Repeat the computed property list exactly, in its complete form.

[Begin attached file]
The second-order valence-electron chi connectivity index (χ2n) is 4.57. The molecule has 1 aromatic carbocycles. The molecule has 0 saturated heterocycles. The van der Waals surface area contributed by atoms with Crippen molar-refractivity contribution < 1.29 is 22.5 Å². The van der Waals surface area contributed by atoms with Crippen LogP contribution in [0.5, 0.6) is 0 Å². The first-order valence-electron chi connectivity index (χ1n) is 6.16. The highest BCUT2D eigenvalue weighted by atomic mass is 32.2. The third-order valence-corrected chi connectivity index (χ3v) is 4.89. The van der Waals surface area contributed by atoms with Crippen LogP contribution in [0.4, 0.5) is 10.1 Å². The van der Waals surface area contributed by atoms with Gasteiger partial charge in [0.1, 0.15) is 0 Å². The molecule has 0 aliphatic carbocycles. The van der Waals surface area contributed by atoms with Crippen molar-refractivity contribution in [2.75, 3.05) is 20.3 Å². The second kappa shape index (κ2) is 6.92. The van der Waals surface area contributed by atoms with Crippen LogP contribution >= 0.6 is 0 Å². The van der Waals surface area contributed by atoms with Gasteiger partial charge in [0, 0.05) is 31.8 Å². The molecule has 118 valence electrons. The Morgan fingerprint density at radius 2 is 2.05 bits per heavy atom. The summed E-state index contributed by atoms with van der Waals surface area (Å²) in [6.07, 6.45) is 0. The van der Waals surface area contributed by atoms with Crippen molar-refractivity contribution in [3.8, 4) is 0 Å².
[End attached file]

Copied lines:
The second-order valence-electron chi connectivity index (χ2n) is 4.57. The molecule has 1 aromatic carbocycles. The molecule has 0 saturated heterocycles. The van der Waals surface area contributed by atoms with Crippen molar-refractivity contribution < 1.29 is 22.5 Å². The van der Waals surface area contributed by atoms with Crippen LogP contribution in [0.5, 0.6) is 0 Å². The first-order valence-electron chi connectivity index (χ1n) is 6.16. The highest BCUT2D eigenvalue weighted by atomic mass is 32.2. The third-order valence-corrected chi connectivity index (χ3v) is 4.89. The van der Waals surface area contributed by atoms with Crippen LogP contribution in [0.4, 0.5) is 10.1 Å². The van der Waals surface area contributed by atoms with Gasteiger partial charge in [0.1, 0.15) is 0 Å². The molecule has 0 aliphatic carbocycles. The van der Waals surface area contributed by atoms with Crippen molar-refractivity contribution in [2.75, 3.05) is 20.3 Å². The second kappa shape index (κ2) is 6.92. The van der Waals surface area contributed by atoms with Crippen LogP contribution >= 0.6 is 0 Å². The van der Waals surface area contributed by atoms with Gasteiger partial charge in [0, 0.05) is 31.8 Å². The molecule has 118 valence electrons. The Morgan fingerprint density at radius 2 is 2.05 bits per heavy atom. The summed E-state index contributed by atoms with van der Waals surface area (Å²) in [6.07, 6.45) is 0. The van der Waals surface area contributed by atoms with Crippen molar-refractivity contribution in [3.8, 4) is 0 Å².